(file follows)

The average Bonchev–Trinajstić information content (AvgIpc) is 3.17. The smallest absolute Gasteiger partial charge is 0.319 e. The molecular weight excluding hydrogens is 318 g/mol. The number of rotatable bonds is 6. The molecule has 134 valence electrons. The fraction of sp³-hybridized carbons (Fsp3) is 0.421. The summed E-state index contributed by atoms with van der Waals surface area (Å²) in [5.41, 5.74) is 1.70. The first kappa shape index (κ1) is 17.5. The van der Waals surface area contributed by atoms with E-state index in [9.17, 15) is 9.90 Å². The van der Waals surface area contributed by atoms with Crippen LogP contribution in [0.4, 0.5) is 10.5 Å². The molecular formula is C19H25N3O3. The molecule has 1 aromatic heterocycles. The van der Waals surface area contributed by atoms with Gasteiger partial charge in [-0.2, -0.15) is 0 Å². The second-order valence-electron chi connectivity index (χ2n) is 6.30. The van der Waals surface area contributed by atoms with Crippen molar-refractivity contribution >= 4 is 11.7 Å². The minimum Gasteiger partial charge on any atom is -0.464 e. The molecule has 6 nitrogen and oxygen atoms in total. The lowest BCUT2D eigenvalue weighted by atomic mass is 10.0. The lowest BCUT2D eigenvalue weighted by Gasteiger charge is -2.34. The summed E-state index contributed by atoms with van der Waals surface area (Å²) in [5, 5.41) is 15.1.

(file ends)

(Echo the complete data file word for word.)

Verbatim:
The average Bonchev–Trinajstić information content (AvgIpc) is 3.17. The smallest absolute Gasteiger partial charge is 0.319 e. The molecular weight excluding hydrogens is 318 g/mol. The number of rotatable bonds is 6. The molecule has 134 valence electrons. The fraction of sp³-hybridized carbons (Fsp3) is 0.421. The summed E-state index contributed by atoms with van der Waals surface area (Å²) in [5.41, 5.74) is 1.70. The first kappa shape index (κ1) is 17.5. The van der Waals surface area contributed by atoms with E-state index in [9.17, 15) is 9.90 Å². The van der Waals surface area contributed by atoms with Crippen LogP contribution in [0.4, 0.5) is 10.5 Å². The molecular formula is C19H25N3O3. The molecule has 1 aromatic heterocycles. The van der Waals surface area contributed by atoms with Gasteiger partial charge in [-0.2, -0.15) is 0 Å². The second-order valence-electron chi connectivity index (χ2n) is 6.30. The van der Waals surface area contributed by atoms with Crippen molar-refractivity contribution >= 4 is 11.7 Å². The minimum Gasteiger partial charge on any atom is -0.464 e. The molecule has 6 nitrogen and oxygen atoms in total. The lowest BCUT2D eigenvalue weighted by atomic mass is 10.0. The lowest BCUT2D eigenvalue weighted by Gasteiger charge is -2.34. The summed E-state index contributed by atoms with van der Waals surface area (Å²) in [5, 5.41) is 15.1.